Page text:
In a bid to see how achievable a full and exciting life can be, I decided to Google celebrities who had been dealt the same hand as myself. I was a little reluctant to do so, afraid of what I may find.  Many people with epilepsy have a certain stigma attached to them, in that they may not be as intelligent as others – which we all know is a myth, or worse, that epilepsy has connections with madness, an even older myth.

I have overheard conversations of people discussing how they believe epilepsy is connected with insanity. It really hurts to listen to it, knowing that they couldn’t be more wrong. This was one of the reasons that I was a little afraid to research this topic. I was expecting a tiny list, where celebrities of the past were too afraid to be open about their diagnosis.

You can only imagine my amazement when I discovered the full list of famous people with epilepsy throughout history. It’s a list that includes names of leaders, inventors, writers, artists and musicians. Many of whom I had admired all my life.

I have compiled a list of their names and here it is, dating from 500BC to the present day:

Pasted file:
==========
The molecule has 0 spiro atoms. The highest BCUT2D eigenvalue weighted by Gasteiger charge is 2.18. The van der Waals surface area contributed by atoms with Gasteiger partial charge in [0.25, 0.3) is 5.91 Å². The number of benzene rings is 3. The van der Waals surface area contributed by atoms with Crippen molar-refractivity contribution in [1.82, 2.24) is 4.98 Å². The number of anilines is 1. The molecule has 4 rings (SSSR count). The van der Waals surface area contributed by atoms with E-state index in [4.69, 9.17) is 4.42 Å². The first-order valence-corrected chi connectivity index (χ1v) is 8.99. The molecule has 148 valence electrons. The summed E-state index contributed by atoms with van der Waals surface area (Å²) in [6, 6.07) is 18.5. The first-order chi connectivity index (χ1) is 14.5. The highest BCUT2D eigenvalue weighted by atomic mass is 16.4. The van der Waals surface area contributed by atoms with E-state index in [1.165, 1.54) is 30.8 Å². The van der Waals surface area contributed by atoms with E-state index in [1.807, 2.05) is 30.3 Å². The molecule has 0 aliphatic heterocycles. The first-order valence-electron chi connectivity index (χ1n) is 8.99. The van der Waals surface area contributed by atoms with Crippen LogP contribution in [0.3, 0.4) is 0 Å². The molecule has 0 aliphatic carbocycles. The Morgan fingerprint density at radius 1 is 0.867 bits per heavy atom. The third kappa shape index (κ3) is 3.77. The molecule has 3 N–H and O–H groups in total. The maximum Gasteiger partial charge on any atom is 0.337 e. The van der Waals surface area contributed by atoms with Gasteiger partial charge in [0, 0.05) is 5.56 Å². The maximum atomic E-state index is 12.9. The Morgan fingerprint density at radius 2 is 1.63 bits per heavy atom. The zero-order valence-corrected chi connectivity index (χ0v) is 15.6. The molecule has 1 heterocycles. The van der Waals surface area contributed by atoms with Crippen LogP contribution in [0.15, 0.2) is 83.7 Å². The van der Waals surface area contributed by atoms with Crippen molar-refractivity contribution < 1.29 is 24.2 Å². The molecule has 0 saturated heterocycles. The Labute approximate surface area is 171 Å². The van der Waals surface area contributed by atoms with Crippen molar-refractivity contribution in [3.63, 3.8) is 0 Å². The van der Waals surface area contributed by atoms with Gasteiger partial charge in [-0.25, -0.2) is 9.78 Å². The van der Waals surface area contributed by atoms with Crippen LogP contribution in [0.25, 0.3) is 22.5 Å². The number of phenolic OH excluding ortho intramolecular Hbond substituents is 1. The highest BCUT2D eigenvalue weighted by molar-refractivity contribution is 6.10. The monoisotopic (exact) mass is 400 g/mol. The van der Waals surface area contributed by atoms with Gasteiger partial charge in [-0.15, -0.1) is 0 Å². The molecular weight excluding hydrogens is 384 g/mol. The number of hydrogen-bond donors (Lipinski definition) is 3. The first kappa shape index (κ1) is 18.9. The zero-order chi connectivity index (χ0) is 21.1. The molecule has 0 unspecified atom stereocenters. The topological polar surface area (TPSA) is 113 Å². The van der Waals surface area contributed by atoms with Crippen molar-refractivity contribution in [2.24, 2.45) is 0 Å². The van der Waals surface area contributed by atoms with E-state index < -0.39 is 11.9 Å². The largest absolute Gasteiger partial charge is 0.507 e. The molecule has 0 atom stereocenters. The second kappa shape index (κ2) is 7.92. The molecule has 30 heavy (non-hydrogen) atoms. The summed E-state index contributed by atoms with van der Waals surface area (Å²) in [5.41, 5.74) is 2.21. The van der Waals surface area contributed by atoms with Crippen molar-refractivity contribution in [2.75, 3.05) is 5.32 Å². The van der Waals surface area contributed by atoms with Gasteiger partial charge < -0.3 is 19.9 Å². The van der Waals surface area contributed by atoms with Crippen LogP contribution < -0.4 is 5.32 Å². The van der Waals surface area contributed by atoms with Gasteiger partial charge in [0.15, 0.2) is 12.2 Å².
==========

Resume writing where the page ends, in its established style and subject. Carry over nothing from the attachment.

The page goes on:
• Pythagoras (570BC – 495BC)
  • Socrates (470BC – 399BC)
  • Aristotle (384BC – 322BC)
  • Alexander the Great (356BC – 323BC)
  • Julius Caesar (100BC – 44BC)
  • Alfred the Great (849 – 899)
  • Michelangelo (1475 – 1519)
  • Leonardo Da Vinci (1452 – 1519)
  • Martin Luther (1483-1546)
  • Charles V of Spain (1500 – 1558)
  • Louis XIII of France (1601 – 1643)
  • Sir Isaac  Newton  (1643-1727)
  • George Frederick Handel (1685 – 1759)
  • Peter the Great (1672 – 1725)
  • James Madison (1751 – 1836) 4th U.S. President in 1816 potentially he had epilepsy suffering from attacks which were similar, Madison wrote that he had “a constitutional tendency to sudden attacks somewhat resembling epilepsy which suspended all intellectual function…. They continued throughout my life with prolonged intensity”